News and Updates

November 2, 2018:

 This week, two new Ohio laws were passed that will ultimately benefit those on the roads and those who wish to clear past criminal records; “Distracted Driver” and new “Eligible Offender” requirements for sealing or expunging a criminal record.

“Eligible Offenders: Sealing/Expunging A Record”:

Under the previous sealing/expungement law, only one felony case and one misdemeanor case could be sealed or no more than two misdemeanor cases. The new law extends that amount to UNLIMITED misdemeanor cases sealed and up to FIVE (5) felony cases sealed, truly helping those trying to clear past records. The law requires, however, that the felony cases to be sealed must not be higher than a fourth (4th) or fifth (5th) degree felony, must not be an act of violence, and must not be a felony sex offense. A person applying for an expungement/sealing of a case who has convictions in other jurisdictions must also follow these requirements. To see the section in the Ohio Revised Code, click here.

“Distracted Driver”:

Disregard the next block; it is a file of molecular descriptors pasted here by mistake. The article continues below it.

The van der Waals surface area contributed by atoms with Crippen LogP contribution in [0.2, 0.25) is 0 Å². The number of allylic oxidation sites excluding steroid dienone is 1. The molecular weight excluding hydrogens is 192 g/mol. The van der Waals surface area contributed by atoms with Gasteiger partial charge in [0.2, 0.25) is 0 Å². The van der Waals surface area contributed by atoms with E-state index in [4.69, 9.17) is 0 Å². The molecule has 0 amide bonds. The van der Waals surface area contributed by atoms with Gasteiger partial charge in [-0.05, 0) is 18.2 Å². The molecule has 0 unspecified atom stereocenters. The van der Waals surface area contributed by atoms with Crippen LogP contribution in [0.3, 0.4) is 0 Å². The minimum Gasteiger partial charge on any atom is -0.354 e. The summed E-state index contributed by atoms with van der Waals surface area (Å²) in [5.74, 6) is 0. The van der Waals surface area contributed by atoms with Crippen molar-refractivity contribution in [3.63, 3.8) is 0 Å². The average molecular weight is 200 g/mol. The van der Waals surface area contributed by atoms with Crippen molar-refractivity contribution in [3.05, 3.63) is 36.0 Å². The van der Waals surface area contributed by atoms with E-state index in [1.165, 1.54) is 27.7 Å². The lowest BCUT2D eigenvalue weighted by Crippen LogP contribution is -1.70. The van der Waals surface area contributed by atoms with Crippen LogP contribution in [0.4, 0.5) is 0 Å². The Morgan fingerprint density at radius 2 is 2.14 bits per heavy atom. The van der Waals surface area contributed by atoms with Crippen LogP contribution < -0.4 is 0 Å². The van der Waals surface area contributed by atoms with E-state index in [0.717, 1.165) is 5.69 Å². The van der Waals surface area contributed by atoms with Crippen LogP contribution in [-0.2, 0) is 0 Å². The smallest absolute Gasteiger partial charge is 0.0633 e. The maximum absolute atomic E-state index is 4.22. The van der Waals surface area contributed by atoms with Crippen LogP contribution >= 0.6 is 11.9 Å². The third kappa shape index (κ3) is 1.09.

On Monday, October 29, 2018, a new law defining “distracted driver” was put into effect, allowing law enforcement to add an additional fine of $100.00 if the violation was caused due to a distraction. This law was passed in hopes of deterring distracted driving, since accidents caused by a distraction are most common and happen frequently. The revised code defines distracted as: “using a handheld electronic wireless communications devise”; “engaging in any activity that is not necessary to the operation of a vehicle and impairs, or reasonably would be expected to impair, the ability of the operator to drive the vehicle safely”. This could include texting, adjusting the radio, eating, applying makeup, etc. Although there is a $100.00 additional fine with this violation, there is the opportunity to have this fine waived by taking an online distracted driver course provided by the Bureau of Motor Vehicles. This test can be accessed at the website: and clicking the link “Courses/Programs”. To get the fee removed, you would need to complete the course, print out your completion certificate, and submit it to the Barberton Clerk of Courts office before paying your ticket in entirety. To see the law in the Ohio Revised Code, please click here.